• Blended learning increases engagement and teacher-individual student face-to-face time
    • Student choice. Music is particularly engaging when students can learn an instrument that they are passionate about, so that is what I encourage students to do. The online instructional materials available give students this freedom to choose any instrument.
    • Instruments or practice spaces are not always available to students in a period, especially if the class is large. With a blended learning approach, there is more flexibility for what students are able to do.
    • Teachers can give more valuable instruction to individuals during face-to-face class time. With a large number of instruments available to learn, it is impossible for teachers to provide students with instruction about all of them on a regular basis. If teachers can upload self-made or open instructional materials about different instruments for students to look at on their own time, students can come to class with questions and get feedback on what they have practiced.
    • Students need lessons with a teacher, but with the number of students in a class, it is hard to see each student each day. With video posts of progress on blogs, it increases the opportunities for students and teachers to interact and provide feedback.
  • Canvas’s organization options and compatibility with Google. Awesome.
    • Modules – unlike Google Classroom, I can create modules within a course for various instruments to personalize student learning.
    • Intuitive to use, which means I won’t give up on using it
    • I already use Google Apps, and it will be easy to upload my spreading existing materials to Canvas
    • I can use content developed by other Canvas users
    • Students can upload videos of themselves practicing and engage in discussions on Canvas, without needing to create blogs. This is a valuable time-saver in the Music 9 class, which is offered as part of a rotation within FineArts 9.
feel-the-music
By EuropeMusic99 via Wikimedia Commons

Target Student Population and Demographics: The target audience of this course will be grade 9 students; however, the beauty of this platform is that Music 10, 20, or 30 students who have never taken a music course before, could follow the Music 9 blended course initially to learn some basics before moving on to their grade appropriate level. (Eventually, I hope to develop courses at all levels.)

Course Format: This course will be guided by principles of blended learning with both asynchronous and synchronous components. Face-to-face interaction is a necessary component of music, but it can be enhanced tremendously with online components.

  • Online & Asynchronous:
    • instructional videos
    • theory assignments
    • share videos of progress through blogs that students and teachers, as well as community members can comment on
  • Online & Synchronous:
    • discussions on Canvas
    • guest speakers in Skype
    • live streamed concerts
  • Face-to-Face & Independent:
    • practicing  instrument at school or at home
    • recording using the recording studio at school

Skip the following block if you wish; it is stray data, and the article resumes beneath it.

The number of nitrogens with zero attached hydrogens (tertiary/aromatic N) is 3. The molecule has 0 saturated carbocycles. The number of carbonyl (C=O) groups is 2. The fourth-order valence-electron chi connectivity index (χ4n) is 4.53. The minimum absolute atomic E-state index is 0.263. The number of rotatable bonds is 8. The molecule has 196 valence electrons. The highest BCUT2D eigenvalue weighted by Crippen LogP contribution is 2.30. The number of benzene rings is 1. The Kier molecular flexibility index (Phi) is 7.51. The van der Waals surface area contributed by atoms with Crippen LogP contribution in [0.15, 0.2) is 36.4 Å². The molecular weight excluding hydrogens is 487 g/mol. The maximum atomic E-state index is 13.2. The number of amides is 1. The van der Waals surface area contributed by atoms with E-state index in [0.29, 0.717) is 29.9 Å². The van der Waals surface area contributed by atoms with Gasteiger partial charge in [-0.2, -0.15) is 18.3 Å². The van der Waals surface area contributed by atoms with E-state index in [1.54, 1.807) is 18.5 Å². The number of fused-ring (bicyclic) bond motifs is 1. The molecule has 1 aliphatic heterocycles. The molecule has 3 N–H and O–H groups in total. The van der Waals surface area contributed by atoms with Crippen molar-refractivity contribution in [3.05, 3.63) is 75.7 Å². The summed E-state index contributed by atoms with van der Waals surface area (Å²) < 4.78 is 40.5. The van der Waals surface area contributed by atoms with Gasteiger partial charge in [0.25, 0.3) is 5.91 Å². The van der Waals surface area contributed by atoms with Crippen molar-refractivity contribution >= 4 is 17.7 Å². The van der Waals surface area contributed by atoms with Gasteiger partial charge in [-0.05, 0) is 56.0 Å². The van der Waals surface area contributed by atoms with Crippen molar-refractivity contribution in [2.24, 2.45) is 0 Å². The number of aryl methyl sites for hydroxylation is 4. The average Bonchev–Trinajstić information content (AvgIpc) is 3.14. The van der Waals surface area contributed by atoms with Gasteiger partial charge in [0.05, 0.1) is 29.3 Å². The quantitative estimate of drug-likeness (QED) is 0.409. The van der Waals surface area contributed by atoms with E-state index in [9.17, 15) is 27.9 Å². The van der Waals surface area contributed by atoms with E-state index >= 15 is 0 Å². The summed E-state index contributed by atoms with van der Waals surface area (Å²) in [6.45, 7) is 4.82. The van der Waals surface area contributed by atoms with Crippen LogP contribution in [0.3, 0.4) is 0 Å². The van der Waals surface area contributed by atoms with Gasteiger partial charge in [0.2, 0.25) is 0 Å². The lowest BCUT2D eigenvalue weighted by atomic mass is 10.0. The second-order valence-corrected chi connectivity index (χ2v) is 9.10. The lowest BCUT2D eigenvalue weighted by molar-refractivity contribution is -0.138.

• Face-to-Face & Collaborative:
    • playing with others
    • one-on-one or group lessons with the teacher present
    • performances with live audience

Course Toolset:

  • Online
  • School
    • instruments
    • sound reinforcement (mics, mic and instrument cables, mixer, amps, speakers, monitors)
    • paper copies of music (can be easier to read)
    • recording studio and GarageBand, Adobe ???
    • hand-written theory assignments

Do you know of any great tools or apps that music students should use in this course?

Course Content and Learning Objectives: 

For the first module, we will address the following outcomes from the Saskatchewan Arts Education 9 Curriculum:
  • Use voice, instruments, and technologies to express musical ideas.
  • Combine the elements of music and principles of composition to express unified musical ideas.
  • Compose and perform sound compositions to express perspectives and raise awareness about a topic of concern to youth.
  • Respond to professional dance, drama, music, and visual art works through individual or collaborative inquiry and the creation of own arts expressions.

Assessment Strategies:

  • Formative: blogs with videos, feedback in lessons, theory worksheets
  • Summative: performance, composition

Concerns/Challenges:

  • Online
    • low bandwidth
    • poor connectivity to wireless networks
    • student access to devices when working from home, and occasionally at school
    • time it will take to familiarize students with Canvas when Fine Arts 9 rotations are short
    • user friendliness of Canvas on mobile devices (I need to look into this; it might not be a concern.)
    • some students may be able to afford upgraded/superior apps, while others cannot, which could be discouraging
  • School
    • lack of space for students to practice with few distractions from other students
    • availability of instruments for students to use (esp. drums and pianos/keyboards).
    • addressing all students’ personal learning goals

What kind of challenges might you anticipate that I haven’t thought of yet?

 

 

 


Transformers: The Digitizers Evolve